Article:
A: Technical changes we implemented as part of routine maintenance had the unintended effect of making it possible in certain circumstances for website owners to see the mobile numbers of those browsing their site.

Q: Which customers were affected?

A: It affected customers accessing the internet via their mobile phone on 3G or WAP services, but not WiFi, between 10th of January and 1400 on Wednesday the 25th of January.

Q: Which websites do you normally share my mobile number with?

A: Only where absolutely required by trusted partners who work with us on age verification, premium content billing, such as for downloads, and O2’s own services, have access to these mobile numbers.

Q: The Information Commissioner said he is investigating – what are you doing as part of this?

A: We are in contact with the Information Commissioner’s Office, and we will be co-operating fully. We have also contacted Ofcom.

Nokia Lumia 900 for AT&T confirmed by New York Times

The New York Times has quoted sources that confirm that the Nokia Lumia 900 is to be officially announced at CES on Monday. Apparently AT&T will be carrying the phone in America but there is no news about anywhere else in the world, except for an earlier tweet from 3 and an O2 representative telling us that he does not expect the 900 to be stocked there as they already have the 800. There has been no confirmation on the specs but what we [sort of] know is that it will have a 4.3 inch WVGA screen with 512MB of RAM, LTE in eligible territories and an 8MP rear and front-facing camera. All in all, we at the Digixav team are very excited for Monday.

Bring on CES!

 

The incompetence in tech retail

Let’s face it. We all buy technology of one form or another. Many of us buy our gadgets online for savings and sheer convenience, but sometimes you need to actually try something before you buy. High street stores are everywhere these days, complete with friendly and ‘knowledgable’ salespeople to guide you to the right products and decisions, but not all is as it seems.

Circulating around Digixav are numerous stories of employees at leading British retailers not having a clue about the products and services that they are trying to sell to the public. Here I have compiled a list of some of the worst of our experiences for your entertainment and warning. Remember that all of these stories are true and have been witnessed by the Digixav team.

  • A hand scribbled description note for the Sony Ericsson Xperia Arc in a Carphone Warehouse store stated that the phone was sporting an ‘8.1 mega pixle’ rear camera.
  • Advertising material in a Carphone Warehouse store shows BlackBerry Curve specifications with a dummy model of an HTC Salsa, thus confusing two smartphones that could hardly be more different.20120107-213406.jpg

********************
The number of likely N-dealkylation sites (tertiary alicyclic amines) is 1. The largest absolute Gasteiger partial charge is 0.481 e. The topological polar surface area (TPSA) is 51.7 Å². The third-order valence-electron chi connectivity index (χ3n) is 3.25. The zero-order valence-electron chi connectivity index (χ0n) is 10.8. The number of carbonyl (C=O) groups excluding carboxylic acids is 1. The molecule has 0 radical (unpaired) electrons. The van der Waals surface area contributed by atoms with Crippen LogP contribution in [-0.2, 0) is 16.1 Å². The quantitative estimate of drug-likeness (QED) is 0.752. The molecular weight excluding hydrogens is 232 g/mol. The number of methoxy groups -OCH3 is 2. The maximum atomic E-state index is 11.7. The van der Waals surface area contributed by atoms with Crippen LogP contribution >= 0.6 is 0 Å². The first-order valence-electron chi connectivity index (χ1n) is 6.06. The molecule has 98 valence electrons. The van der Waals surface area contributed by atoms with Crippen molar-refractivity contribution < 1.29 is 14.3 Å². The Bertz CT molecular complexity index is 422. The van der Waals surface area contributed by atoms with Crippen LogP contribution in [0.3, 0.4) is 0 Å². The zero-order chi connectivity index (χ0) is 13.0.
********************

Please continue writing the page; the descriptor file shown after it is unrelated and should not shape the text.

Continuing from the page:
• After his chain had been featured in an advert for the new Motorola RAZR, a Phones4U employee had no knowledge of the device other than its name despite the fact that people had come in requesting it.
  • A label for a Lenovo desktop PC in Currys states that its 2nd generation Intel Core i3 CPU is 2.7x faster than your old PC. This is very misleading as the i3 chip is in fact slower than many processors that have been available for a number of years.20120107-213452.jpg
  • The entire sales team of one Currys store had no idea of how the Kindle 4 lighted covers worked as the contact points had changed from those of the Kindle Keyboard. How can they try and sell a case for £50 if they have no idea how it works?
  • A dummy Samsung Wave II is on display in the Carphone Warehouse with no explanation as to what it was.
  • A Currys employee was left confused as he had no knowledge of what a flash drive was. He had to be reminded that it was the correct term for a memory stick.
  • Another upside-down price tag in Currys. I see these whenever I visit my local branch.
  • In December 2011, a Carphone Warehouse employee said that he did not expect the Lumia 900 to launch in the UK as, in his words, ‘it has been out in America for ages’. I played along with this, and he stated that it was just the 800 with a ‘4G’ LTE radio inside and at the exact same size of 3.7″. This is clearly incorrect as Nokia and AT&T are set to unveil this device at CES at Las Vegas on Monday. Another Carphone Warehouse employee since informed us that the database confirmed an 8MP rear shooter, a 4.3″ screen and 512MB RAM, but we cannot be certain if these specifications are genuine.

In conclusion, don’t believe everything you hear in tech shops. If you are in such an emporium and you hear an incompetent buffoon misleading a fellow consumer, don’t be afraid to butt in and steer them on the right path. Not all salespeople are terrible but the retail industry lacks people with a passion for technology and this is a sorry state for it.

If you have your own high street tale of woe, leave it in the comments or email it to us here.